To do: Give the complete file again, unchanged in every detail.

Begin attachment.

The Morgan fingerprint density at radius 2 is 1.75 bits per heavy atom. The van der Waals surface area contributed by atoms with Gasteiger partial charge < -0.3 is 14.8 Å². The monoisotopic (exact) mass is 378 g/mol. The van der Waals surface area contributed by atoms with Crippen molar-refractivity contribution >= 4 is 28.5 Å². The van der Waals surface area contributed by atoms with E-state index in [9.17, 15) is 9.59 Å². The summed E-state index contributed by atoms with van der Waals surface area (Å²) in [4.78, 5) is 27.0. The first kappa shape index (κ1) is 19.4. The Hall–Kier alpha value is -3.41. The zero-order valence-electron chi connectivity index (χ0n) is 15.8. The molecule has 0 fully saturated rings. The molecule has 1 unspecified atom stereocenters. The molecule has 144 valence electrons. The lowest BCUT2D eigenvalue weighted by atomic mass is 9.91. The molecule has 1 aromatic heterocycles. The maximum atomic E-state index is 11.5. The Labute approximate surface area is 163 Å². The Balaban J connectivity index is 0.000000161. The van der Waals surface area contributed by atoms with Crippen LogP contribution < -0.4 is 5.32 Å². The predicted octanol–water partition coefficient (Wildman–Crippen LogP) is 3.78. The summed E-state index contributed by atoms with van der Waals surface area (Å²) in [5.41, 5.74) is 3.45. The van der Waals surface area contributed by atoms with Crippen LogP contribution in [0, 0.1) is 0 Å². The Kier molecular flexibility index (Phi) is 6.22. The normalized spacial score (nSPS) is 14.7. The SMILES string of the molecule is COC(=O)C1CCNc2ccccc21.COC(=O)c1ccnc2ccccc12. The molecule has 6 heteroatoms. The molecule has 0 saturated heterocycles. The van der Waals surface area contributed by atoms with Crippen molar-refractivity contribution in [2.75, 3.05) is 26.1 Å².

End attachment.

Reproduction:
The Morgan fingerprint density at radius 2 is 1.75 bits per heavy atom. The van der Waals surface area contributed by atoms with Gasteiger partial charge < -0.3 is 14.8 Å². The monoisotopic (exact) mass is 378 g/mol. The van der Waals surface area contributed by atoms with Crippen molar-refractivity contribution >= 4 is 28.5 Å². The van der Waals surface area contributed by atoms with E-state index in [9.17, 15) is 9.59 Å². The summed E-state index contributed by atoms with van der Waals surface area (Å²) in [4.78, 5) is 27.0. The first kappa shape index (κ1) is 19.4. The Hall–Kier alpha value is -3.41. The zero-order valence-electron chi connectivity index (χ0n) is 15.8. The molecule has 0 fully saturated rings. The molecule has 1 unspecified atom stereocenters. The molecule has 144 valence electrons. The lowest BCUT2D eigenvalue weighted by atomic mass is 9.91. The molecule has 1 aromatic heterocycles. The maximum atomic E-state index is 11.5. The Labute approximate surface area is 163 Å². The Balaban J connectivity index is 0.000000161. The van der Waals surface area contributed by atoms with Crippen LogP contribution < -0.4 is 5.32 Å². The predicted octanol–water partition coefficient (Wildman–Crippen LogP) is 3.78. The summed E-state index contributed by atoms with van der Waals surface area (Å²) in [5.41, 5.74) is 3.45. The van der Waals surface area contributed by atoms with Crippen LogP contribution in [0, 0.1) is 0 Å². The Kier molecular flexibility index (Phi) is 6.22. The normalized spacial score (nSPS) is 14.7. The SMILES string of the molecule is COC(=O)C1CCNc2ccccc21.COC(=O)c1ccnc2ccccc12. The molecule has 6 heteroatoms. The molecule has 0 saturated heterocycles. The van der Waals surface area contributed by atoms with Crippen molar-refractivity contribution in [2.75, 3.05) is 26.1 Å².